Investing in the early stages of promising young Wisconsin companies is paying off for angel investors. The rising number of enterprises financed by angels is receiving credit for surging venture capital investments in the state. Venture capital typically is attracted to opportunities created first by angel investors. Large venture capital institutions may invest independently or co-invest with original angel networks.
Companies in some industries require long periods for developing and testing products. One example is high-tech companies. In the first half of 2010, Wisconsin high-tech companies received over $100 million of venture capital. The two largest deals are Virent Energy Systems and Cellular Dynamics International. Both companies are headquartered in Madison. Virent obtained $46.4 million of capital from three institutional sources—oil company, Shell; agricultural product manufacturer, Cargill; and automaker Honda. Cellular Dynamics, a developer of stem cell therapies, attracted $40.6 million from undisclosed investors.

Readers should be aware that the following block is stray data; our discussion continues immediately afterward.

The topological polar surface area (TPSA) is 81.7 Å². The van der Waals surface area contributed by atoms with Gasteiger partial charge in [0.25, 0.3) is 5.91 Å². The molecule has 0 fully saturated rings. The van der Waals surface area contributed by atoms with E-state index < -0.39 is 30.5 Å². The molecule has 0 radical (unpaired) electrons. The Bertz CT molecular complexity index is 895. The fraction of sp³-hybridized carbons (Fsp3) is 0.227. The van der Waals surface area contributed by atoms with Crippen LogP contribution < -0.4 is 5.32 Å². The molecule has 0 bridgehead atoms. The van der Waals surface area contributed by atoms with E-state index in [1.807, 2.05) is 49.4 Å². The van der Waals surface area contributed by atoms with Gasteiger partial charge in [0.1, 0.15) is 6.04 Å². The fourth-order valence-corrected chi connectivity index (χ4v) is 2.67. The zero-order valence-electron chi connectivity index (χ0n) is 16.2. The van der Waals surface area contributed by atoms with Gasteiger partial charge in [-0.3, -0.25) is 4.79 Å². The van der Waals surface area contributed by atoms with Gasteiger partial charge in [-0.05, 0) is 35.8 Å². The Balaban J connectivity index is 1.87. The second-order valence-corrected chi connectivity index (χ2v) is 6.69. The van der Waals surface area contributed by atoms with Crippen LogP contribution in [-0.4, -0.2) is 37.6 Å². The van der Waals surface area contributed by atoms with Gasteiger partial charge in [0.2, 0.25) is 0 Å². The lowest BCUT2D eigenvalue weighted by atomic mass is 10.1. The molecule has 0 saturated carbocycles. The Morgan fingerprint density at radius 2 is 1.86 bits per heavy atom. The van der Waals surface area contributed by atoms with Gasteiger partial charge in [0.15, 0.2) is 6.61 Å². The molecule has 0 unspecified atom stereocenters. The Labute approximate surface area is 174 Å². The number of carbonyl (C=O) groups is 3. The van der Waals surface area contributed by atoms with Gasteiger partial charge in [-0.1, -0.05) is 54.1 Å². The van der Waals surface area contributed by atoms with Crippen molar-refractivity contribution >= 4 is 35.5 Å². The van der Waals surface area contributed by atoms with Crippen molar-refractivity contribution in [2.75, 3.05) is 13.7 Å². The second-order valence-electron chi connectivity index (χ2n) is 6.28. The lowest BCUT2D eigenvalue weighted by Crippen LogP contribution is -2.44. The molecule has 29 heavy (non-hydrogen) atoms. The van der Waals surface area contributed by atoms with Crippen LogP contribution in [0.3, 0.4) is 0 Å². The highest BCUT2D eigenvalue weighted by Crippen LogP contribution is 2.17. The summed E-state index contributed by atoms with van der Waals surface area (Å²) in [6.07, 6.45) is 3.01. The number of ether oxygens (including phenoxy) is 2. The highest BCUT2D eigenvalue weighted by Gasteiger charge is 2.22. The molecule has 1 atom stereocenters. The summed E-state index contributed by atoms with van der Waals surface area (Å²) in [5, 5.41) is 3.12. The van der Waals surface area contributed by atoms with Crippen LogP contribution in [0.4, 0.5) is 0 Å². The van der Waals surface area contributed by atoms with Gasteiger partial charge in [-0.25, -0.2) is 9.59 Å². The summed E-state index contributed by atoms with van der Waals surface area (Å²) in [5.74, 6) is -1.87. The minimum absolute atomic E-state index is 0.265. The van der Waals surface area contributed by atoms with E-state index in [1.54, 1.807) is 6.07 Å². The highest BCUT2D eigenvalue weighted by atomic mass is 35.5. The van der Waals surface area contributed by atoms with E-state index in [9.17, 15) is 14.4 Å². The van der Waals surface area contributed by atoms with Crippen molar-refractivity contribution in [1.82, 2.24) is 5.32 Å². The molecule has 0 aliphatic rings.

These investments are indicative of the financial commitments that occur as companies near the end of product development and are ready to begin production for generating sales. Angel investing helps companies reach that stage from start-up. That’s a period when developing and testing of products requires companies to retain funding from friends, family, the founders, and angel investors.
Angel investment in Wisconsin continued to grow in 2008 and 2009 as venture capital financing declined during the recession before its recent resurgence. The state created a 25 percent tax credit for angel investment in 2005. The tax credit favors high-tech companies, including those specializing in biotechnology.